Another super story of immense magnitude is the everlasting feud between Ali Modu Sheriff, the former governor of Borno state and his surrogate, the current governor, Kashim Shetima. The rift between these erstwhile political benefactor and beneficiary has exceeded its usefulness, while Borno state languishes in perennial attacks by the Boko Haram insurgents. The finger- pointing of who is the actual sponsor of the Boko Haram sect is the latest, climax of the war of words of Sheriff and Shetima, with no visible boundary for a truce.

Again, the counterfactual effect is at play here. Before handing over power to Shetima, Ali Modu Sheriff was the ultimate godfather everyone in Borno state wanted. Shortly after taking over the reign of leadership of the state from Sheriff, Shetima proudly exalted the former governor as the most prudent political leader in the country. The newly elected governor even announced that the state’s treasury had in excess of N60 billion– purportedly left behind by his predecessor, and political benefactor.

The battle between former governor of Kano state, Rabiu Kwankwaso, and his surrogate, the current governor, Abdullahi Umar Ganduje, is another anecdote worthy of highlighting. When Kwankwaso left as the governor, he took his godson, Ganduje along with him to Abuja, when he, Kwankwaso, was made a minister in Obasanjo’s cabinet. Kwankwaso fought back to win a second term as the governor of Kano, after defeating Shekarau in one of the most heated elections in the state. As predicted, he made Ganduje his deputy. At the terminal end of his governorship ambition, he virtually handed over the state to Ganduje in a landslide victory for the duo.

Today, the two are the most vicious male lions of warring prides. It has become so bad that Kwankwaso aborted, on several occasions, his trip to his home state because of clashes by their pitted political camps that would have turned to extreme violence. Ganduje’s camp and Kwankwaso camp are the worst bitter political rivals in Nigeria today.

What has changed in this short period between the most admired friends of northern politics? The answer lies in our narrow view of life, the counterfactual thinking of our mind, or fundamental attribution error.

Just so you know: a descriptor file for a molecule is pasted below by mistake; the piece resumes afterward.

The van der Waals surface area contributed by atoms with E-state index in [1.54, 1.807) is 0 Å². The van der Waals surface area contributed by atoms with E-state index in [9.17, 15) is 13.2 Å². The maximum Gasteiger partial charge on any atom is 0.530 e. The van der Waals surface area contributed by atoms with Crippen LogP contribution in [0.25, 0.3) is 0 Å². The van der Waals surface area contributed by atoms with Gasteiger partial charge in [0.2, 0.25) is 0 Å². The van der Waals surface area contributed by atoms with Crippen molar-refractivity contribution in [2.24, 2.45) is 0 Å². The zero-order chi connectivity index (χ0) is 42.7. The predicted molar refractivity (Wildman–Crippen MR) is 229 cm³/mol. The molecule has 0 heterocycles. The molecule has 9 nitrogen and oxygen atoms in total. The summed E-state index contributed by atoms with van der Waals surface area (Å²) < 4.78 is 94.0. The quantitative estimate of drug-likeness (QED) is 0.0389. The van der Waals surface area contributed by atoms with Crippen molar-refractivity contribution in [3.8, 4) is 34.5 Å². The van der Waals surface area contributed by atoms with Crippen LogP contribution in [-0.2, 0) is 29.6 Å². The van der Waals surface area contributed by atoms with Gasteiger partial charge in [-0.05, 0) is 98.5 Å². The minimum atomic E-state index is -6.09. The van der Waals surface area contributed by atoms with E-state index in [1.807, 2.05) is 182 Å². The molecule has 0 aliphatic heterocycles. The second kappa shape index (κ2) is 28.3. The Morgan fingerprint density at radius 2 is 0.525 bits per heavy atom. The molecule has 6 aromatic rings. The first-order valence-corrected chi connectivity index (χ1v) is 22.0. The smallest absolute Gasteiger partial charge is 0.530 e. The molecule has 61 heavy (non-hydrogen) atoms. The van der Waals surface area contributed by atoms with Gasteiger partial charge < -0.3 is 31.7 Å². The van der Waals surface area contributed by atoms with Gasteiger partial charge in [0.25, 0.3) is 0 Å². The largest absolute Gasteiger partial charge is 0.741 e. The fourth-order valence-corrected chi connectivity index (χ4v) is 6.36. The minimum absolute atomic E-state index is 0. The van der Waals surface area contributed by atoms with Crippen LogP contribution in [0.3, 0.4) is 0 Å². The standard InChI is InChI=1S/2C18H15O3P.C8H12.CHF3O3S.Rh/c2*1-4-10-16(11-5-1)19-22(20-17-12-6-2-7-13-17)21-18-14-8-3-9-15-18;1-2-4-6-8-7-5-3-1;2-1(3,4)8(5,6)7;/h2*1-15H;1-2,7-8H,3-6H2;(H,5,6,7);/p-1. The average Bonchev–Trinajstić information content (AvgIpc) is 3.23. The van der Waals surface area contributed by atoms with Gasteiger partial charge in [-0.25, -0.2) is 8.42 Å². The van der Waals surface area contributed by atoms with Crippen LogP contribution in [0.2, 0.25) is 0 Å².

The same political battle of state titans has dawned on Akwa Ibom, too. Former governor Akpabio and his political surrogate, Udom Gabriel Emmanuel, the current governor, are at war of attrition that will eventually distort the next governorship election in Akwa Ibom state. The gladiators will clamour for followers, and will naturally become ache political rivals for a long while, just like the previous duel between Attah and Akpabio himself, when he, Akpabio, wanted to mount the stage of the state’s leadership.

The question politicians and even ordinary Nigerians must constantly review is: what is loyalty, and to what extent does the godfather expect to be served? Once power is transferred from the father to his son, the son instantly becomes the father. The war between former governor Goje of Gombe state, and the current governor, Ibrahim Dankwambo, Goje’s former surrogate, shows the primordial and parochial mind of a human being.

This week, former President Obasanjo, in his usual attitude of stirring political sentiments, criticized President Buhari of ineptitude. It has echoed all over the nation, and the reverberation will spread throughout the airwaves; raising more discontentment for Buhari’s government.

The counterfactuals dominate human minds; but only the wise can discernibly exercise restraint from being sucked by the illusions of power.